“…..communication is how we connect and understand each other. Words are absolutely important, but then it’s also your tone of voice, it’s your volume, it’s your self-expression; it’s what you’re wearing. All of these things send messages about who you are, what you’re trying to convey. Communication is much bigger than just text or words…”

For the second conversation we engaged friends of the YFC Kirsty White and Rebel Black. Human agronomist Rebel spoke about what leadership means to her and why she thinks, at the end of the day, life is a game to be played.

“…..I think leadership, great leadership requires a high level of personal responsibility, and that’s a very challenging thing to do. It’s much easier for us to blame the outside world for the things that are going on in our lives or in the lives of the people that we care about. True leadership, I believe is a hundred percent self-responsibility, which then enables you to navigate through life in a more easeful way,….”

Third up was Youth Voices Leadership Team chair Emma Ayliffe speaking with Sally Murfett about the power of positive communication in succession planning.

“…. nothing happens without relationship and communication. If you can’t get this part right, nothing else is going to happen along the way. So invest in this process. Invest in yourself so that you can sit at the table and have these conversations that are going to get great outcomes for yourself and great outcomes for the family.”

Then it was time for YFC Hannah Hawker to sit down with Graham Smith, the Australian Rural Leadership Program Mentor, who discussed the importance of throwing out stereotypes and misconceptions.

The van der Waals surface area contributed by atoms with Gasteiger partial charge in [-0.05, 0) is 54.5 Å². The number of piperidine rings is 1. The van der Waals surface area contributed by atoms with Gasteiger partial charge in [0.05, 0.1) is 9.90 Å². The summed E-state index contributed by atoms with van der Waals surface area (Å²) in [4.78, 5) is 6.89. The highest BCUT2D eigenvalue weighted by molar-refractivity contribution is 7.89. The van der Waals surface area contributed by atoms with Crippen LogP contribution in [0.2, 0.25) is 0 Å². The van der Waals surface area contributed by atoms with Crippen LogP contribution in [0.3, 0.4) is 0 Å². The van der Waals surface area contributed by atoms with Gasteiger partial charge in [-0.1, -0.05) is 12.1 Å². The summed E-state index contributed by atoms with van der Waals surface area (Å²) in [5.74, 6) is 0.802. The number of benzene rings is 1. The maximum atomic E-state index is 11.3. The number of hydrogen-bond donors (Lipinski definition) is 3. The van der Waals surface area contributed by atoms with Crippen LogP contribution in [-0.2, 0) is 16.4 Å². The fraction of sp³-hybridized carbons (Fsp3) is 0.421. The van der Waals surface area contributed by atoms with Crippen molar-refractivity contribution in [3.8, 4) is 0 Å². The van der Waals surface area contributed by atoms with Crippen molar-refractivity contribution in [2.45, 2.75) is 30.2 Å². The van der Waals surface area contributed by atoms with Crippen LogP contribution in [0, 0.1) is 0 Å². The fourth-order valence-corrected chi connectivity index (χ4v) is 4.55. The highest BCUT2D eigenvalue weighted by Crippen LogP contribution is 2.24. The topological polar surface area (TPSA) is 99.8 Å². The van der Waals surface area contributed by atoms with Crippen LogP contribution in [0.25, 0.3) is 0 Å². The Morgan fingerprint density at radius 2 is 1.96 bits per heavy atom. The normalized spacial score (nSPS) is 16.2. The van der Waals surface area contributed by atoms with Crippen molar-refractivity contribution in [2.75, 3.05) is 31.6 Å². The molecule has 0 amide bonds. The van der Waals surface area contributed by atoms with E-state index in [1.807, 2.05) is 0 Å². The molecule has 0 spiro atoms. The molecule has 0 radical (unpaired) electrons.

“….leadership really is a series of processes. It’s not a product or an output or an outcome .. .and if you dig down into that, more often than not, communication will come up as the most important process in leadership.”

YFC Anika Molesworth chatted with Francesca Earp about her research work in Laos and why actively listening to your people it the most important tool to understanding them.

“…..have proper conversations with farmers about why they’re doing things and what’s influencing those decisions … tailor ag extensions to why farmers are making those decisions.”

Internationally acclaimed leadership coach Dave Stachowiak was the guest of YFC Dione Howard for the sixth instalment of the series. Together they spoke about how to build ally relationships between consumers and farmers.

“…..we can come back at look at ourselves and say, “Okay, now that we’ve figured out what’s important, or at least some indicators of what may be important, where do we have some common alignment?” That’s a great starting point then for that relationship.”

Rounding off Series 1 of Leadership is Language was PYiA journalist Mandy McKeesick getting the lowdown on the new conversation app Yacker, developed by YFC Emma Ayliffe.

It’s particularly important to be empathetic in difficult conversations. It’s important to do the work before you go into those conversations, so that you can see things through their eyes and prepare yourself for what the potential reactions could be, and think about the best way to craft the conversation.”

Series 1 has been a remarkable success and we look forward to the next series with a diverse range of guests involved with coaching, communication, stakeholder engagement, collective impact and action, worker health and safety, fishing, water, food recycling and much more.

 

 

Leadership is Language – Emma Ayliffe co-Founder of Yacker sits down with Mandy McKeesick

We are excited to have our Youth Voices Leadership team chair Emma Ayliffe, co-founder of Summit Agriculture sits down with our wonderful journalist Mandy McKeesick to chat about the new conversation starting app Yacker, and why it is important to understand your audience.